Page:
In 2014, the Gauteng department of human settlements and the Red Ants signed a memorandum of understanding. In it, both parties agreed to ensure that evictions were conducted in a “dignified and humane” manner.

Department spokesperson Mogomotsi Mogodiri said that before every eviction, the department was invited by the police to an eviction plenary meeting.

“The court order is verified by the court before ejectment. The department’s role during execution of the court order is monitoring that the process happens in a humane way,” he said.

In the memorandum of understanding, it was agreed that affected residents would be given 48 hours to leave the premises and be offered alternative accommodation.

He said the Ivory Park and Newtown evictions were “not communicated” to the department.

The LHR’s Louise du Plessis and Seri’s Stuart Wilson highlighted the role to be played by the sheriff.

“A sheriff must be present when the eviction takes place and, because they can’t be alone when the order is executed, they contract the Red Ants,” Du Plessis said.

“Blame the Red Ants but one must look at the role of the sheriff here. He is the person in charge of the eviction for the day. There are the sheriff’s board and the sheriff’s counsel but we [are] all just too slow to complain about this,” she said.

“These people [Red Ants] are not even trained to deal with conflict,” she added.

Wilson reiterated this, saying: “The law requires that a sheriff executes that order by supervising the appropriate action. The court orders eviction but it is the sheriff of the court that supervises it. If a sheriff of the court is not present during an eviction then that eviction is illegal. A sheriff has to be present,” he said.

Charmaine Mabuza, the chairperson of the South African Board for Sheriffs, said her organisation was aware of the problems caused by evictions and was “actively engaging sheriffs in respect of their role when executing these orders”.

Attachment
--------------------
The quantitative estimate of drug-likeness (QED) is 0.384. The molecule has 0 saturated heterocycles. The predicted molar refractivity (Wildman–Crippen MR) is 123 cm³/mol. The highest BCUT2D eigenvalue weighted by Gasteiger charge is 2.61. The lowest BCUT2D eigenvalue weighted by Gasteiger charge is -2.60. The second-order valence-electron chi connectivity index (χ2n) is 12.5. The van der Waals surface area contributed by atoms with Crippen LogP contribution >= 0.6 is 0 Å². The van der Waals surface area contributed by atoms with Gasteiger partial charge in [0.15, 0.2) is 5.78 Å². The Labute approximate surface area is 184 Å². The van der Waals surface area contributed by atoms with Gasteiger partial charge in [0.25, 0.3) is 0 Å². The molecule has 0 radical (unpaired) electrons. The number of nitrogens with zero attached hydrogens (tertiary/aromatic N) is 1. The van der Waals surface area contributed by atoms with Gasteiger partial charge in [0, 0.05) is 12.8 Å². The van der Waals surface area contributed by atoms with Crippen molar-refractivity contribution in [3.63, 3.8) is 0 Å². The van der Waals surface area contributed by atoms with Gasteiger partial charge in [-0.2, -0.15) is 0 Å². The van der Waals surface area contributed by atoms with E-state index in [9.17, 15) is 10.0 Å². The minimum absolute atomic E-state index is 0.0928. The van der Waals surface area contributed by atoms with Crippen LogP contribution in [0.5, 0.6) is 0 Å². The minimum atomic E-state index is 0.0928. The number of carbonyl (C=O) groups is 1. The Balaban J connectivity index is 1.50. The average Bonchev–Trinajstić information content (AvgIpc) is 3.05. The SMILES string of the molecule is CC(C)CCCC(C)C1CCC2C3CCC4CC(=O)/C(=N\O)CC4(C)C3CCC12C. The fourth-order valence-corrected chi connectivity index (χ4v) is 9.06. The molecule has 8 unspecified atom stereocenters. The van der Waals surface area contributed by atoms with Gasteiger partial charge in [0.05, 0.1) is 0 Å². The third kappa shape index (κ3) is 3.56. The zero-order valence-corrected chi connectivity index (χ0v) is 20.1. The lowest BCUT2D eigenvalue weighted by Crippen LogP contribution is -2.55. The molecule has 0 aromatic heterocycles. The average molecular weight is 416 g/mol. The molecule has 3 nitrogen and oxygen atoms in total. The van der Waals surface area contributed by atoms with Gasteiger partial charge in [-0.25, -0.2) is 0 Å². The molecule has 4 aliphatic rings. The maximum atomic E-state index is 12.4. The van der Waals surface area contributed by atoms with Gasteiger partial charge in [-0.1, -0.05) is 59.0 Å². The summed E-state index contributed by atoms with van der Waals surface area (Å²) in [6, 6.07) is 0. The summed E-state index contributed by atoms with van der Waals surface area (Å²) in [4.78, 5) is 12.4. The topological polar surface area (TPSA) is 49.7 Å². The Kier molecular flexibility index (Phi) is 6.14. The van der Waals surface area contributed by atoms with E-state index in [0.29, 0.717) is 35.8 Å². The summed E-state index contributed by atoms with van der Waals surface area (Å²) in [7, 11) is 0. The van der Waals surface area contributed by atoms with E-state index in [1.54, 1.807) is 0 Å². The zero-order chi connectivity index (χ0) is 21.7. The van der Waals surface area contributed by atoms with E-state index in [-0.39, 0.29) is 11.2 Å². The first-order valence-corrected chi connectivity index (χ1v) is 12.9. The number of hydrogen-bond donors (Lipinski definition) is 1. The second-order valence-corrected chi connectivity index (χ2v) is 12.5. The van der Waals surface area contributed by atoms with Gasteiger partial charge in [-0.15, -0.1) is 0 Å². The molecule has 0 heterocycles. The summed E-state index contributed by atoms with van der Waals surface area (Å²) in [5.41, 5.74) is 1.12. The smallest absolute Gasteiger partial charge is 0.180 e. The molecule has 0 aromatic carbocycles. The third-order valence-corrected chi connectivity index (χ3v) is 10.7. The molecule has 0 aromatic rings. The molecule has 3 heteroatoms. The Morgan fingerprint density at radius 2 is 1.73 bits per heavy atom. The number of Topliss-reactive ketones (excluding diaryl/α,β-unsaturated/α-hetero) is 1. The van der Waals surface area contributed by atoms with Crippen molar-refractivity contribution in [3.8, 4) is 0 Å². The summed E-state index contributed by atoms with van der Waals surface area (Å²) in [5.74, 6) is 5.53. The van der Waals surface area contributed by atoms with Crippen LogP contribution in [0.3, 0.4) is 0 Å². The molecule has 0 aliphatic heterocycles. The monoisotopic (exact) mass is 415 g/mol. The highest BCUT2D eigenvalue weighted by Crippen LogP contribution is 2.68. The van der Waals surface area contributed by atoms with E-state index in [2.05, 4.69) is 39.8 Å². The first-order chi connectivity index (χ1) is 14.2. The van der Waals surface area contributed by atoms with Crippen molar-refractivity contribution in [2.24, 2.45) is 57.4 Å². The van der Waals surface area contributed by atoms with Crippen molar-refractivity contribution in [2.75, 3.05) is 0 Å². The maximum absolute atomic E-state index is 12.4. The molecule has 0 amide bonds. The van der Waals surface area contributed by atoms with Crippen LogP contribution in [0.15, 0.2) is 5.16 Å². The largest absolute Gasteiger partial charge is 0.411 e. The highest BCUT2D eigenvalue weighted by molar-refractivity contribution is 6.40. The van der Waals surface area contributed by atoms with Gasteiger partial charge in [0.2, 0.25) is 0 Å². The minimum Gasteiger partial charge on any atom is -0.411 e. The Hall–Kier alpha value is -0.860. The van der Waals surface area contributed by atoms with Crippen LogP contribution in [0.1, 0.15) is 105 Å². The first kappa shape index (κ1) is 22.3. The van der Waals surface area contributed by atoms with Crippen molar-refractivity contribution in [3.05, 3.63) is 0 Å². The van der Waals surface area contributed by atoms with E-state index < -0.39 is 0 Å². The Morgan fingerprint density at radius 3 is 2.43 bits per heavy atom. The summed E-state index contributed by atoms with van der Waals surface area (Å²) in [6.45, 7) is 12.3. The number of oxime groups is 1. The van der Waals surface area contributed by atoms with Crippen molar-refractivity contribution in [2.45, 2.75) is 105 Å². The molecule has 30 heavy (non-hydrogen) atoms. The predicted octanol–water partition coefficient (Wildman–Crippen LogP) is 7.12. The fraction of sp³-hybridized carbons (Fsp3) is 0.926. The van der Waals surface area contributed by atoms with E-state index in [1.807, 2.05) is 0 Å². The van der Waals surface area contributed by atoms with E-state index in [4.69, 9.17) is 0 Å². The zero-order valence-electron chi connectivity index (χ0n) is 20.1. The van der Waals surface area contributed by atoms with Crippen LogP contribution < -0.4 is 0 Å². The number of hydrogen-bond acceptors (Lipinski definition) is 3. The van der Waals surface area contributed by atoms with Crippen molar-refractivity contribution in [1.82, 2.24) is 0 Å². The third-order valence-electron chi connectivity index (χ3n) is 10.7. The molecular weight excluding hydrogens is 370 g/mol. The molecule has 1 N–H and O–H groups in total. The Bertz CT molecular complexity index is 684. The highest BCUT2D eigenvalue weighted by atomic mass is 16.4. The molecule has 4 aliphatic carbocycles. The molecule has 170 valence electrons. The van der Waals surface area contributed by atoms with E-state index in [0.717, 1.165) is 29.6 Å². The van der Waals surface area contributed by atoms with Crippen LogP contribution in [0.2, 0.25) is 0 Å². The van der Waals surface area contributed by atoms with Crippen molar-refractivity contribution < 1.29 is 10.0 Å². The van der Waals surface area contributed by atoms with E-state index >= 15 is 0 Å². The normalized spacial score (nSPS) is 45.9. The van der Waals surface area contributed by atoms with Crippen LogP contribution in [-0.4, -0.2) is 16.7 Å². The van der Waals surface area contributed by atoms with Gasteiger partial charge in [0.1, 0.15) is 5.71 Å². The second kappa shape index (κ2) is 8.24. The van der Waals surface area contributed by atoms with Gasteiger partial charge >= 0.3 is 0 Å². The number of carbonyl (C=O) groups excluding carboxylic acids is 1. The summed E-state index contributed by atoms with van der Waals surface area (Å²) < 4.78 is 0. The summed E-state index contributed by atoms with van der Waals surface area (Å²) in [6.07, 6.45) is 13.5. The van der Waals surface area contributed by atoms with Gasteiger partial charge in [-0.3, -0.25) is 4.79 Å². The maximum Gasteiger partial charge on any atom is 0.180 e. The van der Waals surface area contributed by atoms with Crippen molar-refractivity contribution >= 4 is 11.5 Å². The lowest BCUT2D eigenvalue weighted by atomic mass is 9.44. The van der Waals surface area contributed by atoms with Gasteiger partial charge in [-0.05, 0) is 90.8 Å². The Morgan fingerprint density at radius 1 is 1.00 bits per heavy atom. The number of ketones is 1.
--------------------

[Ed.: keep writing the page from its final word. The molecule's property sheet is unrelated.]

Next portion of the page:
Over the past three years, she said, the authority had run educational campaigns focusing on evictions. She emphasised, however, that although sheriffs are appointed by the justice minister, they work independently; they do not work for the department “nor do they work for the SA Board for Sheriffs”.

A 2015 South African Human Rights Commission report on access to housing was scathing about the conduct of the Red Ants during evictions. The report found that excessive force was used by inadequately trained guards.

“There should be engagements with the community,” Du Plessis said. “Talk to the people about the move, make sure everyone is on board. But it is not clearly not happening.”

The Red Ant Security Service had not responded to requests for comment at the time of publication.

The Private Security Industry Regulatory Authority last week said allegations about Red Ants had been investigated. The company was charged and penalised by the authority, it said.

The authority’s acting senior manager for enforcement and compliance, Jan Sambo, said he was unable to divulge details of charges and penalties meted out to the company.

A further complicating matter was the regulation of the demolition and eviction services, which the authority said was not bound by the legislation applicable to the private security industry because “they are not rendering a security service”.

But, Wilson said, the biggest problem remained the number of evictions made without court orders. “The Constitution says no one can be evicted from their home without an order of the court made after considering all the relevant circumstances.

“Whether people are wearing red overalls or not is not the problem, the problem is people being evicted without court orders.”